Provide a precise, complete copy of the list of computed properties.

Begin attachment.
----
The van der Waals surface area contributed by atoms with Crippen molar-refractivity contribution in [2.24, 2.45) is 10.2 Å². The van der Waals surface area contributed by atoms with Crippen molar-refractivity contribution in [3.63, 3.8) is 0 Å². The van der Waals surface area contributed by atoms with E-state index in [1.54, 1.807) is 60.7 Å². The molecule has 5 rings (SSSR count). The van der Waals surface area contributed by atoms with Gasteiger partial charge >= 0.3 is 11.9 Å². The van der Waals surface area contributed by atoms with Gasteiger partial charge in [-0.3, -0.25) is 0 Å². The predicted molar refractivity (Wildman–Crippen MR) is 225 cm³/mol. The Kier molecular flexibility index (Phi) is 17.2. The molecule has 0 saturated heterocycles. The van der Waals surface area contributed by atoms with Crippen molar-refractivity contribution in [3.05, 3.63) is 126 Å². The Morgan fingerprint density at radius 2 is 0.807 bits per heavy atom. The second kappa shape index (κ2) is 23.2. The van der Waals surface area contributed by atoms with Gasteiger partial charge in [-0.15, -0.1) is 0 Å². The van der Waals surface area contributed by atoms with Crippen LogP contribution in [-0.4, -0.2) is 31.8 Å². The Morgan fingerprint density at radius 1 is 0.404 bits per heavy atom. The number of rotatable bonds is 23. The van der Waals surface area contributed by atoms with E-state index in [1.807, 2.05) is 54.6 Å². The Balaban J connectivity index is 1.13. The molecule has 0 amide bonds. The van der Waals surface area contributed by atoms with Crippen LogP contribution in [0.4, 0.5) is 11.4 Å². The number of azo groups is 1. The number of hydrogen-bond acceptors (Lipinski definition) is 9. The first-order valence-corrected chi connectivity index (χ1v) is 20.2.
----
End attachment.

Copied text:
The van der Waals surface area contributed by atoms with Crippen molar-refractivity contribution in [2.24, 2.45) is 10.2 Å². The van der Waals surface area contributed by atoms with Crippen molar-refractivity contribution in [3.63, 3.8) is 0 Å². The van der Waals surface area contributed by atoms with E-state index in [1.54, 1.807) is 60.7 Å². The molecule has 5 rings (SSSR count). The van der Waals surface area contributed by atoms with Gasteiger partial charge >= 0.3 is 11.9 Å². The van der Waals surface area contributed by atoms with Gasteiger partial charge in [-0.3, -0.25) is 0 Å². The predicted molar refractivity (Wildman–Crippen MR) is 225 cm³/mol. The Kier molecular flexibility index (Phi) is 17.2. The molecule has 0 saturated heterocycles. The van der Waals surface area contributed by atoms with Crippen molar-refractivity contribution in [3.05, 3.63) is 126 Å². The Morgan fingerprint density at radius 2 is 0.807 bits per heavy atom. The second kappa shape index (κ2) is 23.2. The van der Waals surface area contributed by atoms with Gasteiger partial charge in [-0.15, -0.1) is 0 Å². The van der Waals surface area contributed by atoms with Crippen LogP contribution in [-0.4, -0.2) is 31.8 Å². The Morgan fingerprint density at radius 1 is 0.404 bits per heavy atom. The number of rotatable bonds is 23. The van der Waals surface area contributed by atoms with E-state index in [1.807, 2.05) is 54.6 Å². The Balaban J connectivity index is 1.13. The molecule has 0 amide bonds. The van der Waals surface area contributed by atoms with Crippen LogP contribution in [0.4, 0.5) is 11.4 Å². The number of azo groups is 1. The number of hydrogen-bond acceptors (Lipinski definition) is 9. The first-order valence-corrected chi connectivity index (χ1v) is 20.2.